Electrocution is quick and deadly and one of the most overlooked hazards of farm work.
- Each year 3.6% of the deaths among youths under 20 years of age are caused by electrocution.
- Every year 62 farm workers in the U.S. are electrocuted.
Causes of Electrocutions in Agriculture
The most common causes are portable grain augers, oversized wagons, large combines, irrigation pipe and other tall equipment that contact overhead power lines.
Equipment involved in electrocutions
- Tractors with front end loaders
- Portable grain augers
- Irrigation pipes
- Fold-up cultivators
- Other tall equipment
Irrigation pipe hazard
Agriculture workers have been electrocuted when they lifted 30 ft. aluminum irrigation pipes to a horizontal position under high-voltage lines.
Portable Grain Auger Hazard
If in the vicinity of power lines, always lower a portable grain auger before you allow anyone to move it, even just a few feet.
Picture source: Illinois Cooperative
DOSH Rules on Power lines
Irrigation pipe can’t be stored within 100 feet of overhead power lines.
Irrigation pipe can’t be upended (turned vertical or upright) within 100 feet of overhead power lines.
All equipment and irrigation water streams must be kept at least 10 feet away from high-voltage power lines.
Prevention Tips – Power Lines
- Watch out for overhead electrical lines
- Know where they are located
- Treat all overhead power lines as though they can kill you
- Keep all tall equipment and irrigation pipes away from overhead lines
What If Vehicle Contacts Power Line?
Know what to do if the vehicle you are operating comes in contact with an overhead line:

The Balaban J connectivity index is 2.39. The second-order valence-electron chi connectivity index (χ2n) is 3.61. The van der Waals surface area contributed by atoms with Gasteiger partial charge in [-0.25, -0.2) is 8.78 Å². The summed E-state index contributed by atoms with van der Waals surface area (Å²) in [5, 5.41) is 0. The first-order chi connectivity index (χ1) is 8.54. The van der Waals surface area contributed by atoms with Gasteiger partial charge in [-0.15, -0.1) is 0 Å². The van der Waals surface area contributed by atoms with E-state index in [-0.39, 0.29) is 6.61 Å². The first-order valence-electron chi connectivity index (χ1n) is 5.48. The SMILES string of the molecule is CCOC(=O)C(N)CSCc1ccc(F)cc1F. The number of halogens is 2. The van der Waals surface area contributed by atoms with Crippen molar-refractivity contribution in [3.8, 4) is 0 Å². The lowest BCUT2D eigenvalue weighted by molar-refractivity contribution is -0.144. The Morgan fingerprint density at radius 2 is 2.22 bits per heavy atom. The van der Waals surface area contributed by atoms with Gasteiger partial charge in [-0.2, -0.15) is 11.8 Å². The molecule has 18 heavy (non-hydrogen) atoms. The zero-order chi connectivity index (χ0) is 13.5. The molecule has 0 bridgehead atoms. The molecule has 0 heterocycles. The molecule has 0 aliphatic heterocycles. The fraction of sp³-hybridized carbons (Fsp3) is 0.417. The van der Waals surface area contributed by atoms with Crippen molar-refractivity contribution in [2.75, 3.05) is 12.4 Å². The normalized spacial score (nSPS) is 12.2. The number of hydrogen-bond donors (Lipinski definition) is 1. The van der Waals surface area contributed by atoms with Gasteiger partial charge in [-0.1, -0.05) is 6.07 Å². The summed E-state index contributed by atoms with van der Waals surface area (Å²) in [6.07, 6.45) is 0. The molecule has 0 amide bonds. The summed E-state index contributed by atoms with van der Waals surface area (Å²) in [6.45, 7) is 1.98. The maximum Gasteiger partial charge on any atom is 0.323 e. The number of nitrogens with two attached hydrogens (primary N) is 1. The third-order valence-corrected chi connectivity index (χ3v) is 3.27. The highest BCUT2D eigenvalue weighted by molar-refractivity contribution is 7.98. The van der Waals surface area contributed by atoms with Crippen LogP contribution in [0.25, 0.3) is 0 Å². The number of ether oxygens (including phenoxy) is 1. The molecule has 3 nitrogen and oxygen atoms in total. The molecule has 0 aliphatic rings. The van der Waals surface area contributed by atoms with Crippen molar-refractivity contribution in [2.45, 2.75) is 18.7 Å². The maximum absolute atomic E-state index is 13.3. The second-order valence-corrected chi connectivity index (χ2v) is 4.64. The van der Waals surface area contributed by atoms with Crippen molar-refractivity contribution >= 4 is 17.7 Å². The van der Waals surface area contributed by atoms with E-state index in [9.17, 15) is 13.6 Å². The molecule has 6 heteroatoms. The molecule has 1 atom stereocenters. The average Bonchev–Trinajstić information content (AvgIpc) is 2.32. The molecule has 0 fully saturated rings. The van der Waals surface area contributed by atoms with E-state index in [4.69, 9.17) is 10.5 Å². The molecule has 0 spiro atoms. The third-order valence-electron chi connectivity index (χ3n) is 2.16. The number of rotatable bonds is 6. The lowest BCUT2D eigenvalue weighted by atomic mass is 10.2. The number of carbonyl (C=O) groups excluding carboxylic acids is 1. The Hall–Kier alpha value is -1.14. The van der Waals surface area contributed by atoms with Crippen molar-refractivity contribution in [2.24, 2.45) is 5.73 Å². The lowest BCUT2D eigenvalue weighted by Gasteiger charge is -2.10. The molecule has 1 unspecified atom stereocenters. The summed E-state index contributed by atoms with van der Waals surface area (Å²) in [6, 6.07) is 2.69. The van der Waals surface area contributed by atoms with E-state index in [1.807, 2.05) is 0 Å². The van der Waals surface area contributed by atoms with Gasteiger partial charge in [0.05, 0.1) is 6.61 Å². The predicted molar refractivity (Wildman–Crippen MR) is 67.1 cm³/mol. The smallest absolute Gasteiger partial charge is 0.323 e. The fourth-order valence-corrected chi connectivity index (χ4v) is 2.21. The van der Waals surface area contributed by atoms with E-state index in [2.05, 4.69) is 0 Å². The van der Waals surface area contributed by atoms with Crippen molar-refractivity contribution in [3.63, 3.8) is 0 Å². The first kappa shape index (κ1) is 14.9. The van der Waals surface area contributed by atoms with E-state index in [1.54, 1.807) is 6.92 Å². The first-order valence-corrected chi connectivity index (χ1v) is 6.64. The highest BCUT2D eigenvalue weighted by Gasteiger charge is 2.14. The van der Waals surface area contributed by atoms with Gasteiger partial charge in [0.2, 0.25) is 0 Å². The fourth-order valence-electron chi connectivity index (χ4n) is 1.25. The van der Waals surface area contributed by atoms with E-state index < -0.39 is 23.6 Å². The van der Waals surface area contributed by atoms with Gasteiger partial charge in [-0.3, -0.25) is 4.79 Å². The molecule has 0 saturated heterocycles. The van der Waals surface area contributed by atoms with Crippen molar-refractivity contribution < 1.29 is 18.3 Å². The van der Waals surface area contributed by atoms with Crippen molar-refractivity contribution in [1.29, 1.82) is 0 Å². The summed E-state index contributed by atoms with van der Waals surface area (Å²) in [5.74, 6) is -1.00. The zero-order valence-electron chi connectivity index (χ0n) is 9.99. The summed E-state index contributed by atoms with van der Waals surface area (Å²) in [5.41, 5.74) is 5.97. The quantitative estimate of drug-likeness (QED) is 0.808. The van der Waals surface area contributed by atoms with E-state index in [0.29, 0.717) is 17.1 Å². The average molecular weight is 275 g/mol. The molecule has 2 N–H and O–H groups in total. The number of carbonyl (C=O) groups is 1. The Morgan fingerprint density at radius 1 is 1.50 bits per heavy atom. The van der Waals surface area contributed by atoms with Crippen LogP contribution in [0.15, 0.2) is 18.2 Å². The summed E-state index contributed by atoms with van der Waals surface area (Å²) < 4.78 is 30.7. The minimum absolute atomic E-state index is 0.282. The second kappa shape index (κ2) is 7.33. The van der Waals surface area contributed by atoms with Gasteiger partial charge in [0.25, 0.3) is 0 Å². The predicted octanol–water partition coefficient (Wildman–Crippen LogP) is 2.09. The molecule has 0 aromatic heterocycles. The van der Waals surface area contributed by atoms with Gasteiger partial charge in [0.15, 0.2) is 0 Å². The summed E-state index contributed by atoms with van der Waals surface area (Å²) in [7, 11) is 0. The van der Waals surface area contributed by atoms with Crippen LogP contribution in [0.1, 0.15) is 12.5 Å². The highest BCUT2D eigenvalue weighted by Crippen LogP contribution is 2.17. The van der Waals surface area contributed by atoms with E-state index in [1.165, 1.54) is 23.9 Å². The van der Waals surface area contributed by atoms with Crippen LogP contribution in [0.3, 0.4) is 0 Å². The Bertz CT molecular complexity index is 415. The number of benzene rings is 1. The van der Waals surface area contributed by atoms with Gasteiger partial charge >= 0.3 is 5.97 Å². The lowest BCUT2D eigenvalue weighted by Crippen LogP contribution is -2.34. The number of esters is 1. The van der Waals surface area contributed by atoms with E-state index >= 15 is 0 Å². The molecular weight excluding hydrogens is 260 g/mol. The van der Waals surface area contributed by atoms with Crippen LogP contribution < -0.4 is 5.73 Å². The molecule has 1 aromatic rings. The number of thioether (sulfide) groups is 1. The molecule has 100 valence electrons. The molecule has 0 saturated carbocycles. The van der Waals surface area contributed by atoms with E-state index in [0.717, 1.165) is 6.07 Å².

- Stay on the vehicle, unless there is a fire
- Ask for someone to immediately contact the local utility company to shut off the power.
- Electrical current from high voltage lines can flow through vehicle and energize the ground up to 100 feet away.
- If there is an emergency such as an electrical fire and you must leave the equipment, jump as far away as possible.
Source: Ireland Health & Safety Authority
- Do not allow any part of your body to touch the equipment and the ground at the same time.
- Shuffle away from where you jumped. To shuffle, do not lift either foot completely off the ground. Keep both feet in contact with the ground at all times. Shuffling greatly reduces current flow through your body from the ground. Shuffle slowly away from the equipment for at least 100 feet.
- Once away from the vehicle, never attempt to get back on or even touch it. Many electrocutions occur when someone dismounts, then gets back on the vehicle, assuming there is no problem.
Transport and Clearance
- Determine transport and clearance height for farm equipment. Ask the utility company to do this. Never measure line heights yourself.
- Where possible, use pre-planned routes that avoid power lines when moving equipment
- Keep all equipment and objects at least 10 feet away from overhead power lines.
On farm equipment that has parts capable of vertical, lateral or swing motion, install a durable sign, legible at 12 feet that says:
Unlawful to operate this equipment within 10 feet of high voltage lines.
Special Concerns –Barns & Livestock Houses
This is a picture showing
can happen when electrical
boxes are exposed to moist
and corrosive environments.
Barns & livestock houses are dusty, moist and corrosive places. Supply waterproof, dustproof, and explosion proof electrical boxes, outlets and motors in these areas to ensure safe and reliable electricity throughout the farm.
Determine Other Electrocution Risks
Determine risks for potential electrical shock and restrict access to those areas. Locate all buried lines and keep the information available for reference before any digging operations.
Train Your Workers
- Provide adequate training for all workers. Train them in rescue and emergency procedures so everyone in your operation knows what to do in an electrical emergency.
- Train seasonal workers about dangers and give additional reminders.
Source: Texas cooperative extension
If not already labeled, attach decals to all equipment that may pose electrical hazards and explain decals to workers who work with the equipment.
Publication #: Oct 2010
Disclaimer and Reproduction Information: Information in
NASD does not represent NIOSH policy. Information included in
NASD appears by permission of the author and/or copyright holder.